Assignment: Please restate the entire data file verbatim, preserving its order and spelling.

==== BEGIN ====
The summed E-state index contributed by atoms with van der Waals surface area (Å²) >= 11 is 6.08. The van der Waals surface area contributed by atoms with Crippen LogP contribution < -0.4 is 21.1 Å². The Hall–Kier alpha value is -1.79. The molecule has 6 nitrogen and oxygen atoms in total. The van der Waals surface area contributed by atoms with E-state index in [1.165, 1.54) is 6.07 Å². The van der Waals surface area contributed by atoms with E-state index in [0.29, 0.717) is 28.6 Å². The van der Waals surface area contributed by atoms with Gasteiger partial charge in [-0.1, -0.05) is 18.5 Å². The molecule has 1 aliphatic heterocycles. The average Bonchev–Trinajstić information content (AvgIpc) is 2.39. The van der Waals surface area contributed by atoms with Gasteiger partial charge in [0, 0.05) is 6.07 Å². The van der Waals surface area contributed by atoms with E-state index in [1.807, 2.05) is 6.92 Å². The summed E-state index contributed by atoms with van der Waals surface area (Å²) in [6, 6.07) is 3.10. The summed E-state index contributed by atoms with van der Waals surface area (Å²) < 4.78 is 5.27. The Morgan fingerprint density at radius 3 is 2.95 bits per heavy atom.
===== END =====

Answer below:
The summed E-state index contributed by atoms with van der Waals surface area (Å²) >= 11 is 6.08. The van der Waals surface area contributed by atoms with Crippen LogP contribution < -0.4 is 21.1 Å². The Hall–Kier alpha value is -1.79. The molecule has 6 nitrogen and oxygen atoms in total. The van der Waals surface area contributed by atoms with E-state index in [1.165, 1.54) is 6.07 Å². The van der Waals surface area contributed by atoms with E-state index in [0.29, 0.717) is 28.6 Å². The van der Waals surface area contributed by atoms with Gasteiger partial charge in [-0.1, -0.05) is 18.5 Å². The molecule has 1 aliphatic heterocycles. The average Bonchev–Trinajstić information content (AvgIpc) is 2.39. The van der Waals surface area contributed by atoms with Gasteiger partial charge in [0, 0.05) is 6.07 Å². The van der Waals surface area contributed by atoms with E-state index in [1.807, 2.05) is 6.92 Å². The summed E-state index contributed by atoms with van der Waals surface area (Å²) in [6, 6.07) is 3.10. The summed E-state index contributed by atoms with van der Waals surface area (Å²) < 4.78 is 5.27. The Morgan fingerprint density at radius 3 is 2.95 bits per heavy atom.